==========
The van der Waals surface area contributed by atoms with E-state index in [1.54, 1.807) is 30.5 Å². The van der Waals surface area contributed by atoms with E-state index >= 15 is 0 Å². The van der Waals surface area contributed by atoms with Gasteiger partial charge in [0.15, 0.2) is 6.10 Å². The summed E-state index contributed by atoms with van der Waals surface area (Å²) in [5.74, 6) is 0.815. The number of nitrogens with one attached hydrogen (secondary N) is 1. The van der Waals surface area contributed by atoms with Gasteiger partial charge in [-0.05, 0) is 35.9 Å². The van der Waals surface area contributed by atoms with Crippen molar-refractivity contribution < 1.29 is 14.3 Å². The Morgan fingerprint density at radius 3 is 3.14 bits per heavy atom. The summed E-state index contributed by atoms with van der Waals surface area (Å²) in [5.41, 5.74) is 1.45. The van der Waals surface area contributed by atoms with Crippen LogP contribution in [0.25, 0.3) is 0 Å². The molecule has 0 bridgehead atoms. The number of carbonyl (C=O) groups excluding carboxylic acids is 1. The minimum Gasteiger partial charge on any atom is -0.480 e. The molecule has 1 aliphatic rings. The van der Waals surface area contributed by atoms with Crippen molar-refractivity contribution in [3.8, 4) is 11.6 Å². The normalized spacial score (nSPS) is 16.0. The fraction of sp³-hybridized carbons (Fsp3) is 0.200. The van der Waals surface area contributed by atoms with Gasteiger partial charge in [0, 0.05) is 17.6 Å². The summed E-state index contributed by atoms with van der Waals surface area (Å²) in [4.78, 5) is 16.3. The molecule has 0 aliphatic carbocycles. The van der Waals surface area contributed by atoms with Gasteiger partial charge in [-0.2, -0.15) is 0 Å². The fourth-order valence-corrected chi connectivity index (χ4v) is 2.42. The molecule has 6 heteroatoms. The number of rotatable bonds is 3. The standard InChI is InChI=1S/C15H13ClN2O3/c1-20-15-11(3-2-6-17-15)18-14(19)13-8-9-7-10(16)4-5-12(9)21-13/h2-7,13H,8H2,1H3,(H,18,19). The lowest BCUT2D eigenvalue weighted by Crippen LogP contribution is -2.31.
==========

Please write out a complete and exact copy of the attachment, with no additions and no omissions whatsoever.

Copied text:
The van der Waals surface area contributed by atoms with E-state index in [1.54, 1.807) is 30.5 Å². The van der Waals surface area contributed by atoms with E-state index >= 15 is 0 Å². The van der Waals surface area contributed by atoms with Gasteiger partial charge in [0.15, 0.2) is 6.10 Å². The summed E-state index contributed by atoms with van der Waals surface area (Å²) in [5.74, 6) is 0.815. The number of nitrogens with one attached hydrogen (secondary N) is 1. The van der Waals surface area contributed by atoms with Gasteiger partial charge in [-0.05, 0) is 35.9 Å². The van der Waals surface area contributed by atoms with Crippen molar-refractivity contribution < 1.29 is 14.3 Å². The Morgan fingerprint density at radius 3 is 3.14 bits per heavy atom. The summed E-state index contributed by atoms with van der Waals surface area (Å²) in [5.41, 5.74) is 1.45. The van der Waals surface area contributed by atoms with Crippen LogP contribution in [0.25, 0.3) is 0 Å². The molecule has 0 bridgehead atoms. The number of carbonyl (C=O) groups excluding carboxylic acids is 1. The minimum Gasteiger partial charge on any atom is -0.480 e. The molecule has 1 aliphatic rings. The van der Waals surface area contributed by atoms with Crippen molar-refractivity contribution in [3.8, 4) is 11.6 Å². The normalized spacial score (nSPS) is 16.0. The fraction of sp³-hybridized carbons (Fsp3) is 0.200. The van der Waals surface area contributed by atoms with Gasteiger partial charge in [0, 0.05) is 17.6 Å². The summed E-state index contributed by atoms with van der Waals surface area (Å²) in [4.78, 5) is 16.3. The molecule has 0 aliphatic carbocycles. The van der Waals surface area contributed by atoms with Gasteiger partial charge in [-0.2, -0.15) is 0 Å². The fourth-order valence-corrected chi connectivity index (χ4v) is 2.42. The molecule has 6 heteroatoms. The number of rotatable bonds is 3. The standard InChI is InChI=1S/C15H13ClN2O3/c1-20-15-11(3-2-6-17-15)18-14(19)13-8-9-7-10(16)4-5-12(9)21-13/h2-7,13H,8H2,1H3,(H,18,19). The lowest BCUT2D eigenvalue weighted by Crippen LogP contribution is -2.31.